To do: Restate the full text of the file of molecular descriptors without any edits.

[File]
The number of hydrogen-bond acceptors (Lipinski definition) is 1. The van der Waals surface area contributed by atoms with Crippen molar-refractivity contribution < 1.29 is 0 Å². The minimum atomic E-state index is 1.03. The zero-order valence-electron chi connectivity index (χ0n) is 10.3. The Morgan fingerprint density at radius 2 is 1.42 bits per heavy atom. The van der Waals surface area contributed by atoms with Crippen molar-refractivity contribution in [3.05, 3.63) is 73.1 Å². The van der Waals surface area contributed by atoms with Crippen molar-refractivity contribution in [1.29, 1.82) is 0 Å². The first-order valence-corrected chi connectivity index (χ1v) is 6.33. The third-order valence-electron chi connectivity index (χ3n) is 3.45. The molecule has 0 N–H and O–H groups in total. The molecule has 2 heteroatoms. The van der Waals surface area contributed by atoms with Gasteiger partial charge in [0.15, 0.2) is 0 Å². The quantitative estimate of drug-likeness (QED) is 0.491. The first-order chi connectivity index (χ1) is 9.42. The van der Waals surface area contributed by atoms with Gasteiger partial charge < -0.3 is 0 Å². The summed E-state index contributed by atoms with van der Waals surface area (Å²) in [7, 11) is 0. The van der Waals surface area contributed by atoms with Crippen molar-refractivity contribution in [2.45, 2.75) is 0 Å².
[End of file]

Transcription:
The number of hydrogen-bond acceptors (Lipinski definition) is 1. The van der Waals surface area contributed by atoms with Crippen molar-refractivity contribution < 1.29 is 0 Å². The minimum atomic E-state index is 1.03. The zero-order valence-electron chi connectivity index (χ0n) is 10.3. The Morgan fingerprint density at radius 2 is 1.42 bits per heavy atom. The van der Waals surface area contributed by atoms with Crippen molar-refractivity contribution in [3.05, 3.63) is 73.1 Å². The van der Waals surface area contributed by atoms with Crippen molar-refractivity contribution in [1.29, 1.82) is 0 Å². The first-order valence-corrected chi connectivity index (χ1v) is 6.33. The third-order valence-electron chi connectivity index (χ3n) is 3.45. The molecule has 0 N–H and O–H groups in total. The molecule has 2 heteroatoms. The van der Waals surface area contributed by atoms with Gasteiger partial charge in [0.15, 0.2) is 0 Å². The quantitative estimate of drug-likeness (QED) is 0.491. The first-order chi connectivity index (χ1) is 9.42. The van der Waals surface area contributed by atoms with Gasteiger partial charge < -0.3 is 0 Å². The summed E-state index contributed by atoms with van der Waals surface area (Å²) in [7, 11) is 0. The van der Waals surface area contributed by atoms with Crippen molar-refractivity contribution in [2.45, 2.75) is 0 Å².